I open it to inspect the mound of matcha as I had when I first sat down to make a bowl of tea.

Its surface is marked now by the removal of three scoops. It is marked by the memory of a bowl of tea.

The chashaku, with the small node of a new bamboo shoot pressing out of its 節 fushi. A memory, too, of life, of time, of a moment of newness, of the fragility of Spring.

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Filed under Ceramics, Education, Green Tea, History, Incense, Japan, Matcha, Meditation, Tea

Passing Through the Gate of the New Year: Drinking Tea as Old as Me

It begins again, every twelve years. The cycle of the twelve animals in the Chinese zodiac have made their full rotation, beginning from Rat and returning to Rat. Each time around, the five elements have cycled. So too have the energies, oscillating from 陰 yīn to 陽 yáng. With each year, the world changes and we change with it, passing through countless gates, perceptible and imperceptible.

This year, 2020 (year 4718 in the traditional Chinese lunisolar calendar), the year of the 陽金庚子 Yáng Jīn Gēng (“Yáng Metal Seventh-Rank Rat”), I find myself staring-down a threshold. I was born in the year of the Rat (specifically 陽木甲子 Yáng Mù Jiǎ Zǐ, “Yáng Wood First-Rank Rat”), 1984. As such, this year means that I will be passing through a “heavenly gate”, signifying major changes that will and have come about in the past twelve years and cumulatively in the past 36 years. For me and fellow Rats, this may mean hardship, but it also means growth. To pass through one of these gates is to look inward to oneself and see where one’s been and where one’s going.

On the eve of the New Year, I cannot help but to look upon this moment with both a sense of anticipation and reservation. Rarely do I find myself in this state. To ease my mind and, perhaps to keep myself a bit humble, I decide to brew a very special tea: a 1984 鳳凰單樅烏龍茶 fènghuáng dān cōng wūlóngchá. As a tea that is as old as myself, I am interested to see how it has changed over the many decades it has seen, stored away within my tea chest and passed through the hands of previous tea collectors.

To brew it, I select a a small stone weight-shaped 芝麻鍛泥宜興茶壺 zhīma duàn ní Yíxìng cháhú (“sesame-colored fortified clay Yixing teapot).

Paired with this a contemporary celadon 茶船 chá chuán and three matching teacups, all made by the Taiwanese ceramicist Xu De Jia. With wares assembled, I begin to make the last pot of tea for the old year.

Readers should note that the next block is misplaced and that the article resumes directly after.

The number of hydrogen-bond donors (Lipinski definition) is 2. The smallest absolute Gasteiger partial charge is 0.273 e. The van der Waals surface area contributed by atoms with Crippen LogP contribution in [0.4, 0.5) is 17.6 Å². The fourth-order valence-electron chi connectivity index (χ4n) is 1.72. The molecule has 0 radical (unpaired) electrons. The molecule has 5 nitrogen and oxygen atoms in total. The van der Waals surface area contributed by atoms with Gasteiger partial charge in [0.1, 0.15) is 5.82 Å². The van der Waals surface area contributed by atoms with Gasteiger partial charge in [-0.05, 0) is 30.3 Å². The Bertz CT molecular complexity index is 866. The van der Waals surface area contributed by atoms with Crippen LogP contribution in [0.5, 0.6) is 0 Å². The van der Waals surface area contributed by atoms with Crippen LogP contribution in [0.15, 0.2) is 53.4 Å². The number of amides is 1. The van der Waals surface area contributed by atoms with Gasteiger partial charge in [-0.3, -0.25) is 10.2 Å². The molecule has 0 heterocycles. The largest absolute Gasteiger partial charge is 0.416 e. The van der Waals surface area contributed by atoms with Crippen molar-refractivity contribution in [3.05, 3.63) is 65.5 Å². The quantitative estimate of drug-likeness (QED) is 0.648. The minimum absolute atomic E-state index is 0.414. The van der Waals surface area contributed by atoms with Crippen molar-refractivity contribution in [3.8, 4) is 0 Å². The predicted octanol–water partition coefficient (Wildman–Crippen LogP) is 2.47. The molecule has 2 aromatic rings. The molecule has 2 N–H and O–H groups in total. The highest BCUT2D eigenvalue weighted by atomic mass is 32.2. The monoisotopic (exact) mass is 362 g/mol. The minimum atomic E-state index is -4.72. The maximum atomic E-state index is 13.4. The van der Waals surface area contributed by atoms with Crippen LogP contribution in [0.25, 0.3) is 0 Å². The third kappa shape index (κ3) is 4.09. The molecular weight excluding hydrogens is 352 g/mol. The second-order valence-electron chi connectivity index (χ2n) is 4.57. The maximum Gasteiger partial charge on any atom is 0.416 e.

Kept within a red and black 漆雕 qīdāo cut lacquer tea container, I set out a measure of the dark, twisted tea leaves atop an antique 白銅 báitóng (lit. “white copper”) scoop.

Looking closely at the leaves, colors emerge from their seemingly flat, black surface. Dark amber and the blue-black color of a crow’s feather hide among the undulations and curls.

Placing them into the warmed interior of the Yixing teapot, the first hint of their flavor emerges. A slight aroma of almond kernel and herbal medicine.

As I pour hot water from my iron kettle into the teapot, the leaves tumble and turn. A fine foam of tea oils rises and so, too, does the scent of the aged oolong.

Closing the pot, I pour water over its lid and around the structured shoulders of its clay body. The heat from the vessel’s interior radiates outward and evaporates the slick veneer of liquid I had just poured upon it. For a few minutes I wait and breathe, visualizing what is occurring within the unknown of the teapot’s interior. What has 36 years, three cycles around the zodiac, done to these leaves? Will they open readily or will they hold their form?

As I lift the teapot and decant its contents into the three small celadon cups, I look upon the crackled and aged surface of my unusual chá chuán. A circular form encompassed in a square. The ancient form of the universe.

Placing the teapot back upon the chá chuán, I lift its lid, releasing the heat kept within it, resetting the leaves for their next steeping.

Shifting my gaze to the three small celadon cups, I appreciate the rich russet color of the tea’s liqueur.